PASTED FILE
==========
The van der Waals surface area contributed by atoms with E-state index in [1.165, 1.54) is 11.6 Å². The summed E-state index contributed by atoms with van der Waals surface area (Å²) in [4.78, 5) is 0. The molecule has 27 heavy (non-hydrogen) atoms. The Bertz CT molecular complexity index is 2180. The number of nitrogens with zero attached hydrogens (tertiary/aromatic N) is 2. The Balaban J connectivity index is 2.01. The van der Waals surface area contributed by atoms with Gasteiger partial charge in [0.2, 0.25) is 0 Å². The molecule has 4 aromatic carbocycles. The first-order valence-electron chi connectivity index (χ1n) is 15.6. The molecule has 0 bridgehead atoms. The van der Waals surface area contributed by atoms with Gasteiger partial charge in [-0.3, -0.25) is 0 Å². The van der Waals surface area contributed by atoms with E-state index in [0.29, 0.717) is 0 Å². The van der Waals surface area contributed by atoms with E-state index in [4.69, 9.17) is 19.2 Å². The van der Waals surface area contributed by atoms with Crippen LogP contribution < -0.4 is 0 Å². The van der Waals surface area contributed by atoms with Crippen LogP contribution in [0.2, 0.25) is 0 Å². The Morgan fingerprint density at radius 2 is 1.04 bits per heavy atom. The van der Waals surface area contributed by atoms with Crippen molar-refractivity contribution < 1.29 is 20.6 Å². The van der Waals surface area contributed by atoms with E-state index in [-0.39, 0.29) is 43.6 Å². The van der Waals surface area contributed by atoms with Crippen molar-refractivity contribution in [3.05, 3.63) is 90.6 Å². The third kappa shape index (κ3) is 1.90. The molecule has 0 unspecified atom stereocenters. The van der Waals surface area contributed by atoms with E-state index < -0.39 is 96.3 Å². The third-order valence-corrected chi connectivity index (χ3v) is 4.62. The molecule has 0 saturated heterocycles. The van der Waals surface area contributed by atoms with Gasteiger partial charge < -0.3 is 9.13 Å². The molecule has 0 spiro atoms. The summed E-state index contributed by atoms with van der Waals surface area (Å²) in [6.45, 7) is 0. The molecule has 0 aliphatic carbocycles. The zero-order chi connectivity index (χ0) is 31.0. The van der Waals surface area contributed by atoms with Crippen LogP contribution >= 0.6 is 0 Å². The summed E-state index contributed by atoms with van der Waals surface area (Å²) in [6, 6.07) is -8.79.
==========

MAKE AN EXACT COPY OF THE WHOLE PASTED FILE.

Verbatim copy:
The van der Waals surface area contributed by atoms with E-state index in [1.165, 1.54) is 11.6 Å². The summed E-state index contributed by atoms with van der Waals surface area (Å²) in [4.78, 5) is 0. The molecule has 27 heavy (non-hydrogen) atoms. The Bertz CT molecular complexity index is 2180. The number of nitrogens with zero attached hydrogens (tertiary/aromatic N) is 2. The Balaban J connectivity index is 2.01. The van der Waals surface area contributed by atoms with Gasteiger partial charge in [0.2, 0.25) is 0 Å². The molecule has 4 aromatic carbocycles. The first-order valence-electron chi connectivity index (χ1n) is 15.6. The molecule has 0 bridgehead atoms. The van der Waals surface area contributed by atoms with Gasteiger partial charge in [-0.3, -0.25) is 0 Å². The van der Waals surface area contributed by atoms with E-state index in [0.29, 0.717) is 0 Å². The van der Waals surface area contributed by atoms with E-state index in [4.69, 9.17) is 19.2 Å². The van der Waals surface area contributed by atoms with Crippen LogP contribution < -0.4 is 0 Å². The van der Waals surface area contributed by atoms with Crippen LogP contribution in [0.2, 0.25) is 0 Å². The Morgan fingerprint density at radius 2 is 1.04 bits per heavy atom. The van der Waals surface area contributed by atoms with Crippen molar-refractivity contribution < 1.29 is 20.6 Å². The van der Waals surface area contributed by atoms with E-state index in [-0.39, 0.29) is 43.6 Å². The van der Waals surface area contributed by atoms with Crippen molar-refractivity contribution in [3.05, 3.63) is 90.6 Å². The third kappa shape index (κ3) is 1.90. The molecule has 0 unspecified atom stereocenters. The van der Waals surface area contributed by atoms with E-state index < -0.39 is 96.3 Å². The third-order valence-corrected chi connectivity index (χ3v) is 4.62. The molecule has 0 saturated heterocycles. The van der Waals surface area contributed by atoms with Gasteiger partial charge < -0.3 is 9.13 Å². The molecule has 0 spiro atoms. The summed E-state index contributed by atoms with van der Waals surface area (Å²) in [6.45, 7) is 0. The molecule has 0 aliphatic carbocycles. The zero-order chi connectivity index (χ0) is 31.0. The van der Waals surface area contributed by atoms with Crippen LogP contribution >= 0.6 is 0 Å². The summed E-state index contributed by atoms with van der Waals surface area (Å²) in [6, 6.07) is -8.79.